Resources Outputs


Research training is integral to the NIHR mission. For 10 years the NIHR has received substantial investment from the Department of Health to help individuals realise their potential and become tomorrow’s research leaders, whilst collectively building national research capacity. NIHR training has aspired to advance all areas of health science. By integrating training pathways with awards from other funding bodies, such as the MRC and Wellcome Trust, the NIHR has also had the capability to influence training in biomedicine and the life sciences across the health sciences spectrum. Together, the goal has been improvements in career development and research conclusions that shape the health and care systems.

The NIHR was launched in 2006 under the banner ‘improving the health and wealth of the nation through research’. The following decade has been marked by changing healthcare needs and enormous technological advance. This makes it timely and important for the NIHR to review the past, and look proactively at future training needs. The goal is to evolve and adapt for the next 10 years building on the strengths of the past. It is vital that NIHR’s career development structures and activities effectively meet the needs of patients and the public, the health and life sciences industry, and the UK economy.

In March 2016 the NIHR Strategy Board agreed that the NIHR Dean for Trainees and the NIHR Trainees Coordinating Centre (TCC) should take forward a strategic review of training to inform its future vison. The process has involved wide consultation amongst stakeholders, gathered expert opinion and established a range of working groups (Appendix 1 and Appendix 2). The product is this report which synthesises and reviews the evidence from the last 10 years, identifies new and evolving challenges; and, in response, sets out a vision underpinned by a series of recommendations.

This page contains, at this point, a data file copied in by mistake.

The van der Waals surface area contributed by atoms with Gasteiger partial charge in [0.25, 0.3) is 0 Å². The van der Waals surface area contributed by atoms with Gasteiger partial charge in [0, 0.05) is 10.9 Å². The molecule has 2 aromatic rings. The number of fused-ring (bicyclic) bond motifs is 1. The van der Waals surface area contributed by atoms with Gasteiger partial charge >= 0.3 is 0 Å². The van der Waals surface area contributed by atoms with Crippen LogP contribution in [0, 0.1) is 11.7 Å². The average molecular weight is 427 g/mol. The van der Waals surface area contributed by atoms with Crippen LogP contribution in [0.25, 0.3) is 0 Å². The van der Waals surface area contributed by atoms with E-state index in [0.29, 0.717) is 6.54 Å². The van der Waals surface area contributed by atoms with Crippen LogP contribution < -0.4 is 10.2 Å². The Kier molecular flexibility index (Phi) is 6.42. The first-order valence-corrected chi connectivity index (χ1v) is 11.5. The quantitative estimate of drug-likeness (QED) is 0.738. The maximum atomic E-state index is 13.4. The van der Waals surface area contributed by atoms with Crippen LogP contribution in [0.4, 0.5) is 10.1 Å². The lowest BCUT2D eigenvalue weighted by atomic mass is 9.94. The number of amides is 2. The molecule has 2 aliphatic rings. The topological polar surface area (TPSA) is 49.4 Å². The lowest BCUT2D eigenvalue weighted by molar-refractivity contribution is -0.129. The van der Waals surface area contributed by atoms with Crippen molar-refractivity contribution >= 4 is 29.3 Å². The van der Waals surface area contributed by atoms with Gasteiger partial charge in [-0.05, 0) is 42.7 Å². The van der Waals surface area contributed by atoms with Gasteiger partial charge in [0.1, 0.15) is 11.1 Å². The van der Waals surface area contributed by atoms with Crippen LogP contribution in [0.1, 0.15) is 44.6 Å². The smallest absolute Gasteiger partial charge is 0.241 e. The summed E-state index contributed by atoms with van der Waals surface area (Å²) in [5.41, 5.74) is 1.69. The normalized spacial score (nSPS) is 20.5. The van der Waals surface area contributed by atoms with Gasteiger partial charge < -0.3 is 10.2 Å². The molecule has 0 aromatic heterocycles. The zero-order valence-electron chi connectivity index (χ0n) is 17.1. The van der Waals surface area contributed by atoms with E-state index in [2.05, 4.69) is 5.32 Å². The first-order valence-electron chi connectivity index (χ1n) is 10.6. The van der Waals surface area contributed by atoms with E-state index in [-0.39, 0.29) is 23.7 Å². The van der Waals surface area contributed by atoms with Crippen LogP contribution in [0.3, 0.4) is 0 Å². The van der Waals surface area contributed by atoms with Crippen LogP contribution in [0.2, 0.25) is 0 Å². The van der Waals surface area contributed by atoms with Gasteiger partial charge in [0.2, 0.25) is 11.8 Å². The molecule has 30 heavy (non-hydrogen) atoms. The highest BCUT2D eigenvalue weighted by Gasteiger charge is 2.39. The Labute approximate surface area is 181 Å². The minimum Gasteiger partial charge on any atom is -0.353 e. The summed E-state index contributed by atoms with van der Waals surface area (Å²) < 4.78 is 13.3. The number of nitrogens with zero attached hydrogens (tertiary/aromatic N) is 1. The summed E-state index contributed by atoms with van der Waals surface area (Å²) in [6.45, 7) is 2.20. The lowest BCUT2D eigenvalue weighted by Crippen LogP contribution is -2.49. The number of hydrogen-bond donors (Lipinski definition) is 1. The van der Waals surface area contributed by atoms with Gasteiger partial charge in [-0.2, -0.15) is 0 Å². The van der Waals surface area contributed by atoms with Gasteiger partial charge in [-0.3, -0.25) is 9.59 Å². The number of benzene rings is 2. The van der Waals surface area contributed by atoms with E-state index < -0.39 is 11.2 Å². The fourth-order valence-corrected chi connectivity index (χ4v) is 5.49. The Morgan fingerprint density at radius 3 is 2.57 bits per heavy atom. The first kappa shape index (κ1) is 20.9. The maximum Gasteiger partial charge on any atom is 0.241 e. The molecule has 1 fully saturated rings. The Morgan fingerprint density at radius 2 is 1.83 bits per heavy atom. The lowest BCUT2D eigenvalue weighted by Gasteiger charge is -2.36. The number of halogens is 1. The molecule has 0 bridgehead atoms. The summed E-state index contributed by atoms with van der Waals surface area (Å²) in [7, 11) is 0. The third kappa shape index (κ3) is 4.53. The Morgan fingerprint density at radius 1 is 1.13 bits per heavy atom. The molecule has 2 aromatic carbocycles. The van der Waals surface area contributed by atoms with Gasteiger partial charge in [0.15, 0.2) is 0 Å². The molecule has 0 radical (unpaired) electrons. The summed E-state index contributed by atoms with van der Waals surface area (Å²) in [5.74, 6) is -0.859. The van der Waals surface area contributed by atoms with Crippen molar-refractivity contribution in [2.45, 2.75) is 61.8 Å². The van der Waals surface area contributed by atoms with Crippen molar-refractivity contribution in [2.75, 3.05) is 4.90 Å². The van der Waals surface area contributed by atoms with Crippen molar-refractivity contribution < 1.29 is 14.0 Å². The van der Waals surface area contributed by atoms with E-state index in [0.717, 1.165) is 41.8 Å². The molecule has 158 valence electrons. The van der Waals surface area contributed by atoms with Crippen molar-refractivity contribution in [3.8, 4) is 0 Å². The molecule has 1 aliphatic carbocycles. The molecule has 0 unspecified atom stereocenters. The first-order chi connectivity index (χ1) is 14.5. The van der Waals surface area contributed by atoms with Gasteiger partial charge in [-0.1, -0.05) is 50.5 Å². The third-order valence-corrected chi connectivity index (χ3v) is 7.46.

This assessment of evaluation needs in relation to the Better Care Fund (BCF) in the Yorkshire and Humber Region has been carried out by the Collaboration for Leadership in Applied Health Research and Care (CLAHRC) Yorkshire and Humber between April 2015 and January 2016, working in partnership with NHS England and the Yorkshire and Humber Academic Health Science Network.

The BCF aims to support the integration of health and social care services to support improved care and outcomes for vulnerable people. The BCF is governed through Health and Wellbeing Boards (HWBs), which bring together representatives from, variously, NHS, public health, adult social care, children's services and Healthwatch. 

There are 15 HWBs in the Yorkshire and Humber region encompassing 23 local authorities and 22 Clinical Commissioning Groups (CCGs).
Expenditure on individual plans in Yorkshire and the Humber in 2015/16 ranged from £12m to over £240m.
The needs assessment was conducted through structured interviews with 24 individuals, representing 11 of the 15 HWBs in the Yorkshire and Humber region.

The full report is available here and was authored by Sarah Pearson, Centre for Regional Economic and Social Research (CRESR), Sheffield Hallam University and Jo Cooke, NIHR Collaboration for Leadership in Applied Health Research and Care (CLAHRC)
Yorkshire and Humber. 

Please contact Jo Cooke with any queries jo.cooke@sth.nhs.uk


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